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Although gaining search engine rankings for search terms relevant to your industry is no longer the only metric for measuring the success of SEO, the value of strong positions in these searches cannot be ignored for the vast majority of websites. More importantly, sudden drops in these positions that lead to reflective decreases in traffic to your website can have serious negative effects on the bottom line.
In this guide I have explored some of the most common reasons I have experienced for a sudden and dramatic loss of rankings and drops in organic traffic. While this list is far from conclusive, it should act as a strong starting point for the process of diagnosing the cause of lost rankings and provide insight into ways to turn the situation around.
Foreword: although rankings issues may occur with any number of search engines, for the purposes of this guide I have used Google as an example. This is because it is far and away the most popular search engine in the UK and is likely to be the primary search engine referring traffic to any UK website. That said, the issues and diagnosis process is going to be very much the same regardless of what search engine/s you are experiencing rankings fluctuations with so this guide should provide value to all.
Before you can hope to diagnose rankings drops, you have to be sure of exactly what has happened; specifically, have your rankings dropped or has one or more of your website’s pages been removed from the search engine index altogether?
To understand what sort of problem you’re dealing with, start by checking the index status of your site in Google Webmaster Tools. Navigate to the “Index Status” section of the tool, beneath the “Google Index” heading on the left and you will see a screen similar to the one below:
It is generally normal for fluctuations in the total number of indexed pages as you see here when pages are added to and removed from your site. The number also decreases naturally as older pages become less relevant and are removed from the search engine’s index. However this is a great place to see any obvious or dramatic drops in the number of pages of your site Google is indexing. For example, the following graph shows a vastly contrasting pattern to the one above:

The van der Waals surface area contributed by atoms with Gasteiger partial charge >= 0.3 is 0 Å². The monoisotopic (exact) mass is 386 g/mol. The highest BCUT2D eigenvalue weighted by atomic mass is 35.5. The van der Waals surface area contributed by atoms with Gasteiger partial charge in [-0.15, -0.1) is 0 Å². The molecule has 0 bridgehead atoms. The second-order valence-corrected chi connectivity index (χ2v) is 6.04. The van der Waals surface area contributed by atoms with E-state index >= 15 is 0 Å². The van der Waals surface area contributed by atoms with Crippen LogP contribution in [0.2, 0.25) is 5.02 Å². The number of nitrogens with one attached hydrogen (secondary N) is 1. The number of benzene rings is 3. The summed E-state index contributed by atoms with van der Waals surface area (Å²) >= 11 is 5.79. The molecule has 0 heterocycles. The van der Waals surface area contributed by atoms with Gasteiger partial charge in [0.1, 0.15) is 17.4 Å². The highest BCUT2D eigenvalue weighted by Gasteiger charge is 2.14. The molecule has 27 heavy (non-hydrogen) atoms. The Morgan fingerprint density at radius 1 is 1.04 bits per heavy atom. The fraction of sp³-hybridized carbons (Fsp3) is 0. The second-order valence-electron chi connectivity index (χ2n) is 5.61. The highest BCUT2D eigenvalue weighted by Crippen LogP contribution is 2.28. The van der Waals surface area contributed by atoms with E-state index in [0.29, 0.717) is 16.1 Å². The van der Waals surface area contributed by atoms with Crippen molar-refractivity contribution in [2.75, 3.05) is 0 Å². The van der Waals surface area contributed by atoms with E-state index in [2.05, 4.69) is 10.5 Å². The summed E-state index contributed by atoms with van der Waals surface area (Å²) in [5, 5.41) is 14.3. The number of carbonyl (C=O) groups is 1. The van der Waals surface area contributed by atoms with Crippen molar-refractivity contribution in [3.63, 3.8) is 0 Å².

If you have recently removed a large number of pages from your site, a graph like this may come as no surprise and is not an indication of a problem. However, if this is unexpected it may suggest that Google has decided for some reason or another than all of those pages no longer deserve to appear in its search results.
If these pages were some of your important landing pages, this would lead to reduced organic search traffic and no page for Google to rank in its search results for the terms the page related to. Deindexed pages are a strong indication that there is something wrong with some areas of your site, such as unnatural backlinks or duplicate content – more on that later.
You can check the index status of a particular page by searching for the URL in Google using the “site:” search prefix:
Any pages in Google’s index which include the URL you search for will now be displayed, which may be just one page. However, if your search yields no results and you have used the right URL of a live page, your page is not indexed in Google and will not show in search results.
If you find that one or more of your key pages have been deindexed, they may have been removed as the result of an algorithmic penalty. In this instance, pay close attention to the quality of your site’s inbound links and content to ensure that you have not in any way breached Google’s best practice guidelines.
If your entire site has been deindexed (ie; a site search for your top-level domain name returns no results), it is more likely that your site has suffered from a manual penalty. This is usually indicated by a warning message in Webmaster Tools. For more information on recovering from a manual penalty, please see the below video. You might also gain some useful advice from this case study of a manual penalty recovery.
If your pages are still largely indexed but you have seen notable drops in keyword rankings, it is likely that you need to better optimise your site for users and search engines to climb back above your competitors. If this is the case, there are a lot of factors you may need to consider to improve the quality of your site and the value it offers to users, which is ultimately what search engines want sites to do.
The following areas are some of the most important factors to consider when trying to improve rankings and reverse sudden or dramatic drops in keyword rankings.
One of the most common causes of significant ranking drops, penalties and deindexing is Google’s discovery of unnatural, spammy links. If the search engine feels that a number of links pointing back to your site were created as an attempt to manipulate PageRank.